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Benjamin Graham


Graham is credited with being the ‘Father of Security Analysis and Value Investing.’.

At 25-years old, Graham was earning more than $500,000 a year.

It is said that Graham was a kind and patient teacher at Columbia University in 1920s. Earlier in his life, He declined an offer to teach English, mathematics, and philosophy.

Warren Buffett’s first son is named Howard Graham Buffet as homage to his teacher and mentor. Warren Buffett describes The Intelligent Investor (1949) as "the best book about investing ever written."

“But investing isn’t about beating others at their game. It’s about controlling yourself at your own game.” — Benjamin Graham.

"You can have an extraordinary difference in the price level mainly because not only speculators but because investors themselves are looking at the situation through rose colored glasses rather than dark blue glasses." 

Once, at a lecture, he was asked if Wall Street professionals were better at forecasting what would happen to market, and if not, then why, and here's what he said:

"Well, we’ve been following that same question for a generation or more, and I must say frankly that our studies indicate that you have your choice between tossing coins and taking the consensus of expert opinion and the result is just about the same in each case.

Everybody in Wall St. is so smart that their brilliance offsets each other. And that whatever they know is already reflected in the level of stock prices for the much, and consequently what happens in the future represents what they don’t know."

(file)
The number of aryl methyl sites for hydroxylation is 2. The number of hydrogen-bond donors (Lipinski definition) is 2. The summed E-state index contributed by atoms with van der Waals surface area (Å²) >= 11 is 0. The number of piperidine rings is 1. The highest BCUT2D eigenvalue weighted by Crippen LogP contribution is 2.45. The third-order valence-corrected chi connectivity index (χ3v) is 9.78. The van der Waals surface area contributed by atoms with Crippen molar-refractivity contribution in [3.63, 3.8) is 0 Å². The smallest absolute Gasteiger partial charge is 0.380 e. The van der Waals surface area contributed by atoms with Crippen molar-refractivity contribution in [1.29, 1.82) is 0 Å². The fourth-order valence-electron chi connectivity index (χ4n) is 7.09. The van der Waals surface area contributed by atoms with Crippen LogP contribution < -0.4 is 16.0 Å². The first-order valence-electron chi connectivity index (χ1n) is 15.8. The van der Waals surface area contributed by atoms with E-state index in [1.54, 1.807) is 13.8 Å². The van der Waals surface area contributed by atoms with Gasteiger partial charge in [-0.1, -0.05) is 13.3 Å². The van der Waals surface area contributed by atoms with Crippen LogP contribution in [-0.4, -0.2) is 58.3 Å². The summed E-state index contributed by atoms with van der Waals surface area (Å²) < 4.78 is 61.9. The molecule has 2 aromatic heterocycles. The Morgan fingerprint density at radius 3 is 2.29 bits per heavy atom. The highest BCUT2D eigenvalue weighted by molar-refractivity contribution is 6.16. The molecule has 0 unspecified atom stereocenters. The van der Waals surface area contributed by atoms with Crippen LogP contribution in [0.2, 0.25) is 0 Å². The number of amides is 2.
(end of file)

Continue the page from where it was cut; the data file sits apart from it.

If you are shopping for common stocks, choose them the way you would buy groceries, not the way you would buy perfume. – When you buy groceries, you buy the stuff you need. Food will always be a necessity. When you’re shopping for perfume rather, you’re shopping for the latest trends. They go in and out of fashion after a few years, if not months. Stocks in companies that are here to stay, rather than the latest hot trend, should be your primary strategy.

“Individuals who cannot master their emotions are ill-suited to profit from the investment process.”Value investing is long-term investing. This means there may be times when the values of your holdings go down. But you’re not in it for the short-term swings; you only care about the long-term outlook. The stock price of a fundamentally sound company will appreciate significantly in the long term. So in in order to wait out those times of short-term fluctuation, you need to practice strength and self-discipline, e.g., don’t panic and just hold on to your portfolio. Keep calm and enjoy long-term profits.

Source: Public information available on Internet